Home Health & Hospice

A Patient's Complaint Can Lead to a Surveyor's Visit

Homecare Insider, October 5, 2009

An agency administrator writes:  Our agency faces a complaint survey.  A patient fell while our nurse was in the home, but it wasn’t the nurse’s fault.  The patient said he had only mild pain in one leg, and did not want us to call 911.  After our supervisor’s call, the family took the patient to a clinic and there was a fracture.  The county caseworker reported us to the state for not sending the patient to the emergency room.  While they are difficult, we know this patient and family well and have always accommodated them.  Where can I learn more about the complaint survey process?

In some cases, there is no obvious good choice at the moment of decision-making.  For that reason, it is important to have clear policies and ensure that staff understand their application.  Hindsight and second-guessing may indicate that another course of action would have been better, but if clinicians follow a well-developed policy, the agency will be on firm ground during a subsequent complaint survey.

The concern here is with the delay in the patient obtaining emergency care.  Consider one word the director used, “accommodated.”  Whenever it seems necessary to accommodate, step back and determine whether it is appropriate to do so.  Do policies and standards of practice support the accommodation?  In this case, the agency chose to accommodate the patient.  However, had the nurse acted on instinct and called 911, the patient would have received immediate emergency assistance.  The patient could have refused transport, but the agency would have done what it believed was appropriate and protected itself from second-guessing.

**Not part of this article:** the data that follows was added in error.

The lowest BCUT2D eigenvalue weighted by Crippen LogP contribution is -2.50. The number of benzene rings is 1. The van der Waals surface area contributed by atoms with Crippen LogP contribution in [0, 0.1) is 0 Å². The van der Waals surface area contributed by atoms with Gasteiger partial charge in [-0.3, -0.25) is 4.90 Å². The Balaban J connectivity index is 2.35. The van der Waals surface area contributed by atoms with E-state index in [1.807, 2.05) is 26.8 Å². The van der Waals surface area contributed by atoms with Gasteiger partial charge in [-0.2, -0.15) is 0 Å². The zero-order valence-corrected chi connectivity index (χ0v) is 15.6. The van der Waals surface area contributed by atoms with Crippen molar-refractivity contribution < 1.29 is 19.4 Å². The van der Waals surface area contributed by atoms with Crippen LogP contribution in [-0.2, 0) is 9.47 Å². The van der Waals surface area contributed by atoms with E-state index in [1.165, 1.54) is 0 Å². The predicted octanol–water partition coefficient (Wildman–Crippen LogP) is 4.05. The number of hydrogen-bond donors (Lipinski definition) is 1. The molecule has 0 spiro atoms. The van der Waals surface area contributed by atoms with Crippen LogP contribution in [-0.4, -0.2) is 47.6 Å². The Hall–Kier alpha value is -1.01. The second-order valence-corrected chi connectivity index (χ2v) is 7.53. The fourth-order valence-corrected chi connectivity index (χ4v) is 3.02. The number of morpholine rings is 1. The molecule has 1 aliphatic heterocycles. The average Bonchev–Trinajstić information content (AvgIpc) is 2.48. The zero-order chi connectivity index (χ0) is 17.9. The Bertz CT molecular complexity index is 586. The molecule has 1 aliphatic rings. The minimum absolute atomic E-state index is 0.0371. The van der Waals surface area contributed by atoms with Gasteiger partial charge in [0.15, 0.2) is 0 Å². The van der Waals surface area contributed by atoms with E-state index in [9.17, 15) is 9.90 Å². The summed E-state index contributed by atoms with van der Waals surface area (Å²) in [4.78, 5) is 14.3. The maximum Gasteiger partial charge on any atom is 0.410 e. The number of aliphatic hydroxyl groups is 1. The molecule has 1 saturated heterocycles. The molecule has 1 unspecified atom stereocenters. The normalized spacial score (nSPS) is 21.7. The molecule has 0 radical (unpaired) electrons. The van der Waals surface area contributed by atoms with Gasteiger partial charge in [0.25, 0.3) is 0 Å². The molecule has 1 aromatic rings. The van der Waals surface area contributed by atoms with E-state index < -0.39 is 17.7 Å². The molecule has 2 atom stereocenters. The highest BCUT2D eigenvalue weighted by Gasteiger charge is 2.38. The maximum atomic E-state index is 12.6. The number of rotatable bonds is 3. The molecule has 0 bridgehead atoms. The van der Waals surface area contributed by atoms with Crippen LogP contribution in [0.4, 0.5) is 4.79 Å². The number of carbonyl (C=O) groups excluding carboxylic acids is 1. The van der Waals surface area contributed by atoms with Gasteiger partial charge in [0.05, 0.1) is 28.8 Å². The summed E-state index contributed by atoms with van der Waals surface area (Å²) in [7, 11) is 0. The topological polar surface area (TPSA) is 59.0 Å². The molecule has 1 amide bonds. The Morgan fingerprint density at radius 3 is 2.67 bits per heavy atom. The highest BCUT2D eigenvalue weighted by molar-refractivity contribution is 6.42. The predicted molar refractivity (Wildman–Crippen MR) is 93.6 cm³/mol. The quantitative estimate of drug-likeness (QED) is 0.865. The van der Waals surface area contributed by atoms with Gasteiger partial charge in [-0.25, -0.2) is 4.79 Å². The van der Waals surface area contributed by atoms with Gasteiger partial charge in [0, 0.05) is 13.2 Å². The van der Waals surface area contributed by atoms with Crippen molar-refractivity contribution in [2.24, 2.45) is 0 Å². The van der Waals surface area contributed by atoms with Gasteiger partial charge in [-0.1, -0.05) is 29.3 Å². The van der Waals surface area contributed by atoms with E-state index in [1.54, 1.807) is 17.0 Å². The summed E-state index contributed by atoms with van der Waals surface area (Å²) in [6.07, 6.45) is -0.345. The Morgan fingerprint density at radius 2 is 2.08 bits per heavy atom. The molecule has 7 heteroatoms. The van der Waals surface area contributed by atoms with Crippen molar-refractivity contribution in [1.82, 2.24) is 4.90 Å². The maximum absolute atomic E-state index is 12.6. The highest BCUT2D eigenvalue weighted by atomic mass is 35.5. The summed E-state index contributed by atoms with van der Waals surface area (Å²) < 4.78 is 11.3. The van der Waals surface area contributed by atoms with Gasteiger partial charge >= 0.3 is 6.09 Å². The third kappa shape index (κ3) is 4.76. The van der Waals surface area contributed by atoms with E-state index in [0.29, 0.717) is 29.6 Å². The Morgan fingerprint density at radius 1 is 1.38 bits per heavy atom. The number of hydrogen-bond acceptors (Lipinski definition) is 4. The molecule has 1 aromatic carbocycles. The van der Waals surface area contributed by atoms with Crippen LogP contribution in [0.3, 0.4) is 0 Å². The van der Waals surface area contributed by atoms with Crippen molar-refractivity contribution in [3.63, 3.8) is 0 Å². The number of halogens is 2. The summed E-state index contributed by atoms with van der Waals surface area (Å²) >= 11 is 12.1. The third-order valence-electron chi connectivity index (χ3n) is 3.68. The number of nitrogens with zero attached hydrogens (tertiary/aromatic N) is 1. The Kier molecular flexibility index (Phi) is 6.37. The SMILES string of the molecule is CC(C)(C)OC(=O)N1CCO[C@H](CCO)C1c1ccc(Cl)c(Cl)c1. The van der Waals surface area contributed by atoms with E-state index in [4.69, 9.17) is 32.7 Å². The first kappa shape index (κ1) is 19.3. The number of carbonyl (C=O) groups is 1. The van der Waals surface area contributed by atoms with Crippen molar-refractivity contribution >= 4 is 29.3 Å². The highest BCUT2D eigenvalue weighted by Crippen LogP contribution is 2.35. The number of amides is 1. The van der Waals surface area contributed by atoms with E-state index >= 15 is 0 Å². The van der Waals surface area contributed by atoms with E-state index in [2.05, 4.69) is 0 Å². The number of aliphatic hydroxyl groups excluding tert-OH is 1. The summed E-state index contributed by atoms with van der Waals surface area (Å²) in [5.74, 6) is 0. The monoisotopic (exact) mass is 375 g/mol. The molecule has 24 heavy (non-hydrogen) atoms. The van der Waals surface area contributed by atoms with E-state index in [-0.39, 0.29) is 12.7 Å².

The director should start by reviewing current policies and ensuring that staff are aware of expectations in such situations.  The director may even decide to revise policies and re-educate staff.  The clinical record should include a full description of the problem and resulting actions.

It is important to always be prepared for a complaint survey, since one can occur when least expected.  CMS Publication 100-7, the State Operations Manual, describes the complaint survey process, and §5240 addresses the home health agency hotline.  This section indicates that a surveyor may review an agency’s complaints and related records.  Agencies must ensure that all staff follow policies correctly, address and document complaints properly, and respond to nonroutine situations accurately.

Click here, if you need a copy of the state operations manual.